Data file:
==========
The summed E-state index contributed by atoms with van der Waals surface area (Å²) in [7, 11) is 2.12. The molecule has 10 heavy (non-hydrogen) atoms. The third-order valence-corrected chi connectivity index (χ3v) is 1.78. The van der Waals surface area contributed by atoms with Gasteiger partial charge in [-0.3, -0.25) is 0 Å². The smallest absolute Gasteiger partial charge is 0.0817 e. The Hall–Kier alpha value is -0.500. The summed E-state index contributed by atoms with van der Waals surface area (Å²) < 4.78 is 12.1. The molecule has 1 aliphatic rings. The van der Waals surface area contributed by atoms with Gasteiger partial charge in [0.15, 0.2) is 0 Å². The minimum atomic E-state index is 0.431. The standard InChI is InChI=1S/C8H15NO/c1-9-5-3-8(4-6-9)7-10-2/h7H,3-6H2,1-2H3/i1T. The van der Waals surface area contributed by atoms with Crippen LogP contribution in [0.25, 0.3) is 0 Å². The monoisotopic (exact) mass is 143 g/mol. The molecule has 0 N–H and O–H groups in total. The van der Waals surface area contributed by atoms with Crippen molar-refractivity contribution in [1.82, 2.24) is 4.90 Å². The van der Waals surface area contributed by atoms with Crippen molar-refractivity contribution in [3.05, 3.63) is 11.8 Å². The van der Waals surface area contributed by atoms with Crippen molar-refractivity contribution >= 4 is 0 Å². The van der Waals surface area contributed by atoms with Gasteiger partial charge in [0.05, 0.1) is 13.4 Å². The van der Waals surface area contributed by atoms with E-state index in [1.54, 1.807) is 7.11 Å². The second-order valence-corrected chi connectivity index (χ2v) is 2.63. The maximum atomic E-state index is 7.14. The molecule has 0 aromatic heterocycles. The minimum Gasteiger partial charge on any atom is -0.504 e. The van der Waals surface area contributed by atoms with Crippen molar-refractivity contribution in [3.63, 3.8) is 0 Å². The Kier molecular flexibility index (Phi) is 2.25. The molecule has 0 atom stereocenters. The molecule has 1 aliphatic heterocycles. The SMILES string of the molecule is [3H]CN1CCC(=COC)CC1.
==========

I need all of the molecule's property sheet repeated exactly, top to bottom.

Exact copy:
The summed E-state index contributed by atoms with van der Waals surface area (Å²) in [7, 11) is 2.12. The molecule has 10 heavy (non-hydrogen) atoms. The third-order valence-corrected chi connectivity index (χ3v) is 1.78. The van der Waals surface area contributed by atoms with Gasteiger partial charge in [-0.3, -0.25) is 0 Å². The smallest absolute Gasteiger partial charge is 0.0817 e. The Hall–Kier alpha value is -0.500. The summed E-state index contributed by atoms with van der Waals surface area (Å²) < 4.78 is 12.1. The molecule has 1 aliphatic rings. The van der Waals surface area contributed by atoms with Gasteiger partial charge in [0.15, 0.2) is 0 Å². The minimum atomic E-state index is 0.431. The standard InChI is InChI=1S/C8H15NO/c1-9-5-3-8(4-6-9)7-10-2/h7H,3-6H2,1-2H3/i1T. The van der Waals surface area contributed by atoms with Crippen LogP contribution in [0.25, 0.3) is 0 Å². The monoisotopic (exact) mass is 143 g/mol. The molecule has 0 N–H and O–H groups in total. The van der Waals surface area contributed by atoms with Crippen molar-refractivity contribution in [1.82, 2.24) is 4.90 Å². The van der Waals surface area contributed by atoms with Crippen molar-refractivity contribution in [3.05, 3.63) is 11.8 Å². The van der Waals surface area contributed by atoms with Crippen molar-refractivity contribution >= 4 is 0 Å². The van der Waals surface area contributed by atoms with Gasteiger partial charge in [0.05, 0.1) is 13.4 Å². The van der Waals surface area contributed by atoms with E-state index in [1.54, 1.807) is 7.11 Å². The second-order valence-corrected chi connectivity index (χ2v) is 2.63. The maximum atomic E-state index is 7.14. The molecule has 0 aromatic heterocycles. The minimum Gasteiger partial charge on any atom is -0.504 e. The van der Waals surface area contributed by atoms with Crippen molar-refractivity contribution in [3.63, 3.8) is 0 Å². The Kier molecular flexibility index (Phi) is 2.25. The molecule has 0 atom stereocenters. The molecule has 1 aliphatic heterocycles. The SMILES string of the molecule is [3H]CN1CCC(=COC)CC1.